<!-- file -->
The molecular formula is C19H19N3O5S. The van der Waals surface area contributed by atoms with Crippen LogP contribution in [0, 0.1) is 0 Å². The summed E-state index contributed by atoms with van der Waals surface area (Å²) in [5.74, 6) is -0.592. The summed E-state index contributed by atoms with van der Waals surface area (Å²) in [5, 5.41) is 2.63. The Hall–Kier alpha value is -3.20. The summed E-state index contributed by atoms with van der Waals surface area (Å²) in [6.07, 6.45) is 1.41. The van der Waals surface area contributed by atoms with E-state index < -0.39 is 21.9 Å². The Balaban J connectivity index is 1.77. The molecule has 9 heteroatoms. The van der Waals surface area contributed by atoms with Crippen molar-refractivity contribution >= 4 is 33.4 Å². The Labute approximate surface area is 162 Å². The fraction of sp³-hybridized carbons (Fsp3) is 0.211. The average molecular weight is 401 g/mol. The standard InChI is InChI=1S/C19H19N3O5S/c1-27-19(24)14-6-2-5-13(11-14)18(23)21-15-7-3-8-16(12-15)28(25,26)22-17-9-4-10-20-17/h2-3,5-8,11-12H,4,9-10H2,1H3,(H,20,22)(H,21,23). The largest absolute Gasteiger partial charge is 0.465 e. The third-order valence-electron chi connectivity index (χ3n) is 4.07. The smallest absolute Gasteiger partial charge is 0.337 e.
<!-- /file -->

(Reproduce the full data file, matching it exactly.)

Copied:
The molecular formula is C19H19N3O5S. The van der Waals surface area contributed by atoms with Crippen LogP contribution in [0, 0.1) is 0 Å². The summed E-state index contributed by atoms with van der Waals surface area (Å²) in [5.74, 6) is -0.592. The summed E-state index contributed by atoms with van der Waals surface area (Å²) in [5, 5.41) is 2.63. The Hall–Kier alpha value is -3.20. The summed E-state index contributed by atoms with van der Waals surface area (Å²) in [6.07, 6.45) is 1.41. The van der Waals surface area contributed by atoms with E-state index < -0.39 is 21.9 Å². The Balaban J connectivity index is 1.77. The molecule has 9 heteroatoms. The van der Waals surface area contributed by atoms with Crippen molar-refractivity contribution >= 4 is 33.4 Å². The Labute approximate surface area is 162 Å². The fraction of sp³-hybridized carbons (Fsp3) is 0.211. The average molecular weight is 401 g/mol. The standard InChI is InChI=1S/C19H19N3O5S/c1-27-19(24)14-6-2-5-13(11-14)18(23)21-15-7-3-8-16(12-15)28(25,26)22-17-9-4-10-20-17/h2-3,5-8,11-12H,4,9-10H2,1H3,(H,20,22)(H,21,23). The largest absolute Gasteiger partial charge is 0.465 e. The third-order valence-electron chi connectivity index (χ3n) is 4.07. The smallest absolute Gasteiger partial charge is 0.337 e.